Richard, you can't beat the ease and speed of table changes using
CHGPF/ALTER TABLE. It maintains the logicals as well, and rebuilding them
can take a significant amount of time. For years, from the days of the
System/38, I changed databases with CPYF and utilities to rebuild logicals;
the introduction of CHGPF allowed me to completely redesign my process and
to speed up the process by 5x or better.

My file conversion job stream would post the new DDS source (although you
could use ALTER TABLE in a script as well), "change" the table, add new
logicals, indexes, and views, and then run a program that finds level
checks in PF's, LF's, and device files and recompiles the affected programs
(it's pretty easy; I did it originally on the System/38).

There's no avoiding level checks when changing a file's layout--running
LVLCHK(*NO) is as dangerous as junkies sharing a needle: eventually, you'll
get stuck. I have a strong object naming convention and separate libraries
for source, object, and database; that simplifies creating utilities to
automate the recreation of objects. In the CISC days, a hundred big
compiles could take hours; with today's hardware, I'm compiling 10,000 line
SQLRPG programs with copy books in 10 seconds, so the time required to
compile is not usually an issue. But big systems with big databases often
have the narrowest windows for this kind of maintenance and other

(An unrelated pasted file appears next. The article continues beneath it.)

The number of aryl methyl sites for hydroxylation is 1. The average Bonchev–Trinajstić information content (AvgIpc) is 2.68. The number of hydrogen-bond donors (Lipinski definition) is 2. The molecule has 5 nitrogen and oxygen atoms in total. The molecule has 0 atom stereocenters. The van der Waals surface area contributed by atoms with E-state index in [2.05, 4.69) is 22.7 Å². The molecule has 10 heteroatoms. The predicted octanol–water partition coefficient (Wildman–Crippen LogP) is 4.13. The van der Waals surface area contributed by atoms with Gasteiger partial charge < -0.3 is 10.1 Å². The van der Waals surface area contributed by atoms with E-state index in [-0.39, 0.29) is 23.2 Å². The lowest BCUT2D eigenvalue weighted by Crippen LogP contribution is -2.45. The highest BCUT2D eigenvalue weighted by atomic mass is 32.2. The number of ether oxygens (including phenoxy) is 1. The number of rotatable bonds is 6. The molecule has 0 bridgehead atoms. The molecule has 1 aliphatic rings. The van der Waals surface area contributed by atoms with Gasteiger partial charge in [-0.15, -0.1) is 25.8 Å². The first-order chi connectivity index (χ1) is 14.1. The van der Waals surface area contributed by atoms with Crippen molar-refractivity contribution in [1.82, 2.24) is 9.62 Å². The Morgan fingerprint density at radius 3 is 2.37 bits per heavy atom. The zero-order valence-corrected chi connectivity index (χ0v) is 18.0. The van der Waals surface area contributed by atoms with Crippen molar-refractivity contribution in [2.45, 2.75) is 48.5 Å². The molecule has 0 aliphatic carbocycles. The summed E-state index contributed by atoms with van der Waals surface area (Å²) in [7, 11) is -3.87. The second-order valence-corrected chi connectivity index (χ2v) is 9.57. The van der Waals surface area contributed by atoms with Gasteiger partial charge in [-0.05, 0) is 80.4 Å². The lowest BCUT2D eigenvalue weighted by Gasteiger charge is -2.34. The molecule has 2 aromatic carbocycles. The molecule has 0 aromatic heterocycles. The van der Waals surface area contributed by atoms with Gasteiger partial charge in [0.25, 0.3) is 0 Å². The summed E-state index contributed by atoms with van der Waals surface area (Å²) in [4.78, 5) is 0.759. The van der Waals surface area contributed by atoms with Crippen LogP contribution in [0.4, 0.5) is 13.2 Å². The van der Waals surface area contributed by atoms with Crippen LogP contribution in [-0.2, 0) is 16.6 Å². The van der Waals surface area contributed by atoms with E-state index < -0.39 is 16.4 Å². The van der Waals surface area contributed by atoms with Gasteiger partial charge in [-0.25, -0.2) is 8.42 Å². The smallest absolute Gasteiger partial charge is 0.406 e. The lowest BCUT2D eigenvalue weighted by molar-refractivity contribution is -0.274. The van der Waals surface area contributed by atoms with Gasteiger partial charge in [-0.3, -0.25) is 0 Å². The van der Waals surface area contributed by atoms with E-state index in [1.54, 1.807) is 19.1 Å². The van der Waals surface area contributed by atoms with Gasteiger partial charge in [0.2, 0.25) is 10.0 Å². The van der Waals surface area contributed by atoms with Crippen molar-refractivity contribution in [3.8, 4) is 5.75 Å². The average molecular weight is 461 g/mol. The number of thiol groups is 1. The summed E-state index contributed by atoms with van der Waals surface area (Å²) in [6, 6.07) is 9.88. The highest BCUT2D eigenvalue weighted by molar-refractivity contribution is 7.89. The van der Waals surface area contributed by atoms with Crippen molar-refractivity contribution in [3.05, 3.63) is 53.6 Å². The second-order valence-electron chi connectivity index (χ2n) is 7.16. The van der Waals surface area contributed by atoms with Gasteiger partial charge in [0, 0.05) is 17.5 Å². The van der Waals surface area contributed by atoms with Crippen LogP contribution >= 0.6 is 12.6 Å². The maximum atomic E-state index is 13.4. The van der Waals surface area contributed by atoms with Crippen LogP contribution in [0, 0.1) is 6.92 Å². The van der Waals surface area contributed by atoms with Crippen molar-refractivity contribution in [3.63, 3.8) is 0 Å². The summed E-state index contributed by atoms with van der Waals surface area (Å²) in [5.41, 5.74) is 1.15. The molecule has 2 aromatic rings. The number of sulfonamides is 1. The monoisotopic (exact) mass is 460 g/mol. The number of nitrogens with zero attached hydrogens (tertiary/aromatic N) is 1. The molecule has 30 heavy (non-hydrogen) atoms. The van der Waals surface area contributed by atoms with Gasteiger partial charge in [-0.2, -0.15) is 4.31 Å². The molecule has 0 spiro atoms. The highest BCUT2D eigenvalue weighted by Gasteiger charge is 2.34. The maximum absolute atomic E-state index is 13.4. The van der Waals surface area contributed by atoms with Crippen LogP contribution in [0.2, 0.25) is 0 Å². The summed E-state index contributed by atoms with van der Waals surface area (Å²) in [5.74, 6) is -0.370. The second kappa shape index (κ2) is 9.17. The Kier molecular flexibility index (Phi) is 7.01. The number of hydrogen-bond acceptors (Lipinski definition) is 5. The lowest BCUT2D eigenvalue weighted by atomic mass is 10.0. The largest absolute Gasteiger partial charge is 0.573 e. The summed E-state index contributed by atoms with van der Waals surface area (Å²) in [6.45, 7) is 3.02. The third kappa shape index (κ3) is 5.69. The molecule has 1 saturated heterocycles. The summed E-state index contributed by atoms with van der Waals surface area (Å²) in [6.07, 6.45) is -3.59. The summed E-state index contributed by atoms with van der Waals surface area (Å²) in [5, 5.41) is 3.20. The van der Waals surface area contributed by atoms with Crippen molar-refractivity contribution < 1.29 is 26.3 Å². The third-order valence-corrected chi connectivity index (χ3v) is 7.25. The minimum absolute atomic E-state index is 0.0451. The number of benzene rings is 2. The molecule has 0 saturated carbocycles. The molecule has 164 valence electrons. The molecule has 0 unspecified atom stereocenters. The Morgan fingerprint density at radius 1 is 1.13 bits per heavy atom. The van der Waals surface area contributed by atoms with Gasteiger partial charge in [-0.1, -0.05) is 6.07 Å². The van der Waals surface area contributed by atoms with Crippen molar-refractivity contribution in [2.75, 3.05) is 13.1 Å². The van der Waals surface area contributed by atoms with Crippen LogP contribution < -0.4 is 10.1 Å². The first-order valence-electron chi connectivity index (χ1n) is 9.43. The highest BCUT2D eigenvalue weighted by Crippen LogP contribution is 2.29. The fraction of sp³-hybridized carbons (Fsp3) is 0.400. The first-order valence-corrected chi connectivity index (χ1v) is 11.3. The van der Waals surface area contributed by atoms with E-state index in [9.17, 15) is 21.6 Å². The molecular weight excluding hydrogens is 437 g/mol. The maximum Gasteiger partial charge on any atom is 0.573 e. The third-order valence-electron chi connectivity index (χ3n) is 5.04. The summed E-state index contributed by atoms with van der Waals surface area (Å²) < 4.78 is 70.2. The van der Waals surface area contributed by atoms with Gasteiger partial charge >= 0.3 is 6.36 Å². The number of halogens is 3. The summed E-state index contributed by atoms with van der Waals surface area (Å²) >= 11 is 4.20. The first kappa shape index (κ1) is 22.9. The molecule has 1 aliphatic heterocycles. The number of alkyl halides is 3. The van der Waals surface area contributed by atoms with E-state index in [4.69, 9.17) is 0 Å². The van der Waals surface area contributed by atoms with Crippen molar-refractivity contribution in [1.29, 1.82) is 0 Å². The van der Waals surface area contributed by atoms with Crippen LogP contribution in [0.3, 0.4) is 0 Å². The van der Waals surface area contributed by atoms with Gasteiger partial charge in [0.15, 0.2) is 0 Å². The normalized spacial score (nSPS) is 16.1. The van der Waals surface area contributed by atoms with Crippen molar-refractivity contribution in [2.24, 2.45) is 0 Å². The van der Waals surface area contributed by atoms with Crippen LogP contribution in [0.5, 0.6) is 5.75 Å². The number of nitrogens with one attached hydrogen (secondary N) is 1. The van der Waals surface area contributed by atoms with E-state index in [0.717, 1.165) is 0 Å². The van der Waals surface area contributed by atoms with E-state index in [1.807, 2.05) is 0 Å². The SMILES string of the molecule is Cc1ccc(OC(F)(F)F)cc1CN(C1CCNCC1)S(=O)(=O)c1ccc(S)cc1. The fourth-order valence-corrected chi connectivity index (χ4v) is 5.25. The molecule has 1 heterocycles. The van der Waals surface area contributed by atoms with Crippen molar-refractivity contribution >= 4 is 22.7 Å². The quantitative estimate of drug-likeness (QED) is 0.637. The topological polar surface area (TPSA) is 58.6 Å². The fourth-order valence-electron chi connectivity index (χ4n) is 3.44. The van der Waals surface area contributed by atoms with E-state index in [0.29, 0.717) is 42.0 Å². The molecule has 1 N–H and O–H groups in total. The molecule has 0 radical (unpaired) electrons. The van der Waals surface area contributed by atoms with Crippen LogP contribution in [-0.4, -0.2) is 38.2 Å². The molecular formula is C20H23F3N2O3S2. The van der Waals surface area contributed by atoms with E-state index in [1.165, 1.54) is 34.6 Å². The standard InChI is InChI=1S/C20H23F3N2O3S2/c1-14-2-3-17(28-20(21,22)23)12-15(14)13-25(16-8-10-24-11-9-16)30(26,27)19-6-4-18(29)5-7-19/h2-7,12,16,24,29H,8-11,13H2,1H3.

approaches may be required. In many environments, the daily built is a
critical checkpoint to ensure nothing's been broken in the last 24 hours;
System i shops should, IMO, be able to completely recreate their
environment from program source files and a configuration file.
Everything, including subsystem and job descriptions.

I have a master build command that recompiles any object; that greatly
simplifies the process. I routinely change PF's and my process to change
the table and recompile the affected programs takes 5-20 minutes,
depending upon how many programs touch the DDS file (for SQL programs, I
don't "SELECT * FROM..."; I always list the specific columns I need, and
these programs don't level-check but may get SQLSTT=01004 when executing).

One non-trivial database change is converting numeric dates and times into
ISO format and I've built a tool to do it. The utility adds dummy columns
for each numeric date/time (all date and time columns are defined by a
field reference file), updates the dummy ISO columns with the numeric
values, drops the numeric column names, adds *ISO fields with the same name
as the original numeric columns and in the same relative position in the
file layout, updates the old-name-new-format columns with data in the dummy
columns, and then drops the dummy *ISO columns. Any logicals with
select/omit criteria need to be changed by hand, and of course your
triggers need to be addressed. But otherwise it's fast, comprehensive, and
recoverable should the system crash. And it doesn't require hand-written,
error-prone manually-coded programs or SQL scripts to copy data between
files. One other little tool for a change of this type--which can require
touching every program referencing a date or time field--is a copy book
with hard-coded procedures for changing an *ISO date into a *MDY date, and
accounting for dates/times with *LOVAL, and "editing" *ISO dates/times to
show blanks for *LOVAL. Those procedures simplify *and standardize* common
date/time manipulation tasks.

Stay safe!

On Wed, Nov 24, 2021 at 6:32 AM Richard Schoen <richard@xxxxxxxxxxxxxxxxx>
wrote:

Hey all looking for best way to auto deploy database table updates on
Ibmi. Usually you move or rename the table, create new table and then copy
data back to new table, but it is rather manual,

Thoughts welcome.

Regards
Richard Schoen
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